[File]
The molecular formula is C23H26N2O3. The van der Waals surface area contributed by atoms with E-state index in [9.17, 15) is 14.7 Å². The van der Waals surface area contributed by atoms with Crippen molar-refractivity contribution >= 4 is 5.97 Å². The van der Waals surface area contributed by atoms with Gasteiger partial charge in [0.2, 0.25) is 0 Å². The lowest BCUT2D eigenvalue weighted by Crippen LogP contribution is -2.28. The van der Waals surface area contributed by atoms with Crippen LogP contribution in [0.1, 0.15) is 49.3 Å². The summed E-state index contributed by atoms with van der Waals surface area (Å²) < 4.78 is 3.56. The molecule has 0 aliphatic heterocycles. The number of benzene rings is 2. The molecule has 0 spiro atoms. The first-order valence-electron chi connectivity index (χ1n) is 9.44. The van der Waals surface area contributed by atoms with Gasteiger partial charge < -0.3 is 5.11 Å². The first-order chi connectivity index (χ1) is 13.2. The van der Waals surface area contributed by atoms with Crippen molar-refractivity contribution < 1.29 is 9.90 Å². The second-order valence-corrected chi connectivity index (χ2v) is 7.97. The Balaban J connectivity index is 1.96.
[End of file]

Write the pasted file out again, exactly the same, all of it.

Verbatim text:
The molecular formula is C23H26N2O3. The van der Waals surface area contributed by atoms with E-state index in [9.17, 15) is 14.7 Å². The van der Waals surface area contributed by atoms with Crippen molar-refractivity contribution >= 4 is 5.97 Å². The van der Waals surface area contributed by atoms with Gasteiger partial charge in [0.2, 0.25) is 0 Å². The lowest BCUT2D eigenvalue weighted by Crippen LogP contribution is -2.28. The van der Waals surface area contributed by atoms with Crippen LogP contribution in [0.1, 0.15) is 49.3 Å². The summed E-state index contributed by atoms with van der Waals surface area (Å²) < 4.78 is 3.56. The molecule has 0 aliphatic heterocycles. The number of benzene rings is 2. The molecule has 0 spiro atoms. The first-order valence-electron chi connectivity index (χ1n) is 9.44. The van der Waals surface area contributed by atoms with Gasteiger partial charge < -0.3 is 5.11 Å². The first-order chi connectivity index (χ1) is 13.2. The van der Waals surface area contributed by atoms with Crippen molar-refractivity contribution < 1.29 is 9.90 Å². The second-order valence-corrected chi connectivity index (χ2v) is 7.97. The Balaban J connectivity index is 1.96.